Our Compelling Interests: The Value of Diversity for Democracy and a Prosperous Society

On April 18, 2017, Jonathan Fanton introduced a discussion on the book “Our Compelling Interests: The Value of Diversity and Democracy and a Prosperous Society.” The panel, introduced by Nancy Cantor and moderated by Liz Cheng, featured the following speakers: Danielle Allen, Earl Lewis, Deval Patrick (via video), and Amy Schulman.

The program was organized by The Andrew W. Mellon Foundation.

Good evening.  It is my pleasure to welcome you to the American Academy of Arts and Sciences for a program organized by The Andrew W. Mellon Foundation. The panelists here tonight will discuss the book edited by Earl Lewis and Nancy Cantor, Our Compelling Interests: The Value of Diversity for Democracy and a Prosperous Society.

We are delighted that the Mellon Foundation selected the Academy as the New England venue for one of a series of conversations around the country on the issues raised in the book. The American Academy has been home to some notable projects over its history that addressed the issue of diversity in America, including ground-breaking scholarship in the 1970s on ethnicity, work on urban school desegregation, and comparative projects on ethnic pluralism and immigration in the United Kingdom, France, and China.

As Our Compelling Interests makes clear, America’s level of diversity is one of its most distinctive characteristics. Demographers predict that in 25 years the United States will have a majority non-white population. Diversity of all kinds—racial, socioeconomic, gender, religious, linguistic, regional, and sexual—has had a profound impact on American culture and institutions. Our Compelling Interests asks whether diversity is a goal worth pursuing, an opportunity to be leveraged, or a condition to be managed? Can we sustain a prosperous democratic society if there are particular groups that are excluded from the promises of equal political, social, and economic opportunity? How can our compelling interests as a nation be brought into alignment with the compelling interests of the many diverse groups of people who make up our population?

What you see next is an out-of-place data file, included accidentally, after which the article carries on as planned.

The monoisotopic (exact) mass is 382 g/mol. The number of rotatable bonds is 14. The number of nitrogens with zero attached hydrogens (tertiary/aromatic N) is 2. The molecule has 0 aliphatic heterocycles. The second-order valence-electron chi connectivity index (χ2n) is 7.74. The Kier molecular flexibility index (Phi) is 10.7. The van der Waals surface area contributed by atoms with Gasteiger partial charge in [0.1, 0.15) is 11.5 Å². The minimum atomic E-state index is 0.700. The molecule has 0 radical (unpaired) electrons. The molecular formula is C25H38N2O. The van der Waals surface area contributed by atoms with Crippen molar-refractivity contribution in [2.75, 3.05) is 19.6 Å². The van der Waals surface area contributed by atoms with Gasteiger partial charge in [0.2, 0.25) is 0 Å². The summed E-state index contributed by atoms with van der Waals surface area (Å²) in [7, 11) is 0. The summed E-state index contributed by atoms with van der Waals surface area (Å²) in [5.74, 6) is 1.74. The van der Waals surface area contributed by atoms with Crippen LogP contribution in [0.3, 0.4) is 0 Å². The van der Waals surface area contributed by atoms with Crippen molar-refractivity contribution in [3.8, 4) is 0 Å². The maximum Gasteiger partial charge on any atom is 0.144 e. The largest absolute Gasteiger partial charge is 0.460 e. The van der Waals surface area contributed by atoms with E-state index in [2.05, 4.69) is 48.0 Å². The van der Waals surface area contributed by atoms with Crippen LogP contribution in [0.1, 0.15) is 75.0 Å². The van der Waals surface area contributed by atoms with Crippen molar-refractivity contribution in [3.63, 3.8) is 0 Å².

The Academy was founded during a time when the notion of a multi-racial American populace would have been difficult to imagine, even as the reality of racial diversity in North America was present everywhere. Yet diversity of a particular kind was very much on the minds of the founders; John Adams, John Hancock, and James Bowdoin among them. They saw the Academy’s mission as promoting useful knowledge that would benefit not only the elite, but people at all levels of society, possessing different degrees and kinds of property. Creating a nation that would enable diverse groups with distinct interests to have their voices heard in government without infringing on each other’s rights was perhaps the most pressing issue facing the 55 men who met in Philadelphia in 1787 for the Constitutional Convention.

To meet this challenge, the authors of the Federalist Papers imagined an “extended republic” with a representative form of government. As James Madison wrote in Federalist No. 51,

“In a free government the security for civil rights must be the same as that for religious rights. It consists in the one case in the multiplicity of interests, and in the other in the multiplicity of sects. The degree of security in both cases will depend on the number of interests and sects.” That is, more diversity equals more security for equal rights. A large nation made up of many groups with distinct interests was more likely to offer respect for those interests, but it was no guarantee.

Madison also warned, “It is in vain to say that enlightened statesmen will be able to adjust these clashing interests, and render them all subservient to the public good. Enlightened statesmen will not always be at the helm.”

It is with this history in mind that we look forward to tonight’s discussion of our shared interest in the value of diversity and the challenge of creating an inclusive society. As Earl Lewis and Nancy Cantor ask in their introduction, “Can we ensure a healthy and vibrant democracy without carefully aligning guarantees of civil and human rights, mechanisms for civic connection, and pathways of economic opportunity?”

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